Finally, certain researchers contend that self-forgiveness may have an even more significant impact on health behavior than interpersonal forgiveness (Svalina & Webb, 2012). When individuals are able to forgive themselves they report less physical complaints, less risky health behaviors (e.g., alcohol abuse or use) and have a slightly lower mortality risk (among more educated populations) (Krause & Hayward, 2013; Webb et al., 2010, 2013). Contrary to these findings, however, one study found that self-forgiveness can function negatively when individuals forgive themselves for chronic unhealthy behaviors like smoking, effectively undermining their motivation to stop smoking (Wohl & Thompson, 2011).

In stark contrast to the “Turn the Other Cheek,” philosophy, people today, don’t get mad, they get even…so they say.  The truth however, isn’t quite so cliché.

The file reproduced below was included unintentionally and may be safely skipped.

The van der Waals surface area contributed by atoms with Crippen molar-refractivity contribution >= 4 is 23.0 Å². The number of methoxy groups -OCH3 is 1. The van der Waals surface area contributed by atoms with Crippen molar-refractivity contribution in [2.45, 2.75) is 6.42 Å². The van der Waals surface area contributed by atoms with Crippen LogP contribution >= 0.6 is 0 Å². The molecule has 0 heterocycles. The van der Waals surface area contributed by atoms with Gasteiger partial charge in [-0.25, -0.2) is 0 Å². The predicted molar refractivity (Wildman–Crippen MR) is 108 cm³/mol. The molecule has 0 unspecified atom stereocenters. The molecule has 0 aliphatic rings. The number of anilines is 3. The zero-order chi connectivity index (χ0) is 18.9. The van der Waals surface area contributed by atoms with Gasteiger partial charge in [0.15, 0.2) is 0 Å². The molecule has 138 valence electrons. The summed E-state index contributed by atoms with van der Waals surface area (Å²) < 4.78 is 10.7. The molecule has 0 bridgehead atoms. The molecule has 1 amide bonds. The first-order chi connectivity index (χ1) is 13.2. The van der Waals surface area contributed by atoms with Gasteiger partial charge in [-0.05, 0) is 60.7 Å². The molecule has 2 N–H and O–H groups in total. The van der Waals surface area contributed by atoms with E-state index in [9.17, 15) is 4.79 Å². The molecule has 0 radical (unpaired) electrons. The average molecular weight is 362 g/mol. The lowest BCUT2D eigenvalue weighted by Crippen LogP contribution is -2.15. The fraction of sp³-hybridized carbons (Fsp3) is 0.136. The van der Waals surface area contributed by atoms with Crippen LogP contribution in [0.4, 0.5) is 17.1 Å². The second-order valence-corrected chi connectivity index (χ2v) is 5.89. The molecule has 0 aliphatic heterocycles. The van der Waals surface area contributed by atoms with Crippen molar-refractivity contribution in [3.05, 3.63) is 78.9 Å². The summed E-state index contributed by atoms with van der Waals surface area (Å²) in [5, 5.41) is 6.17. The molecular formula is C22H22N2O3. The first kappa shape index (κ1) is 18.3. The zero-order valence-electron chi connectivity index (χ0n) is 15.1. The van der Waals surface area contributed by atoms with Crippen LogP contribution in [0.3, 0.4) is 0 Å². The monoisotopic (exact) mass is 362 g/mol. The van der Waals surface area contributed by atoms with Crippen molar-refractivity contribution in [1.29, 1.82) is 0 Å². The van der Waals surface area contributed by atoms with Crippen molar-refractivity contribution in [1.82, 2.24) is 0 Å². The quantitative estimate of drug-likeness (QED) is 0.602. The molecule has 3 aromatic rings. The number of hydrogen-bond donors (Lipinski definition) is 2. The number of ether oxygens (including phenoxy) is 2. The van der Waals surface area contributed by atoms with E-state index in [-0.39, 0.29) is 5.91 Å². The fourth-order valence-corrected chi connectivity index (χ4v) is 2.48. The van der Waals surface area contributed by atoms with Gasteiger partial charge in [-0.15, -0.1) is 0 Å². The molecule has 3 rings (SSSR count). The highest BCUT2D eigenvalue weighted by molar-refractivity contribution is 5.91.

The evidence is crystal clear.  If you have a forgiving disposition, then you are on the right road to health.  If you don’t learn to be more forgiving, you will not only have consequences in your spiritual walk as the Bible so clearly says, but you will also find that your health cannot improve, no matter how many juices and supplements you are taking.

Next week, we will discuss the questions: “Can You Learn to Be More Forgiving?” “How Do You Make Forgiveness a Greater Part of Your Life?” And, “Is There a Process to Forgiving?”  Anytime we counsel people who have cancer, we always discuss with them how they must look into themselves and begin the process of forgiveness.  As the top Toxicologist in the country has stated,

“Anyone who has cancer, has to learn to forgive!”

Stay tuned, this may be the pivotal point in your healing that will turn the corner to greater health!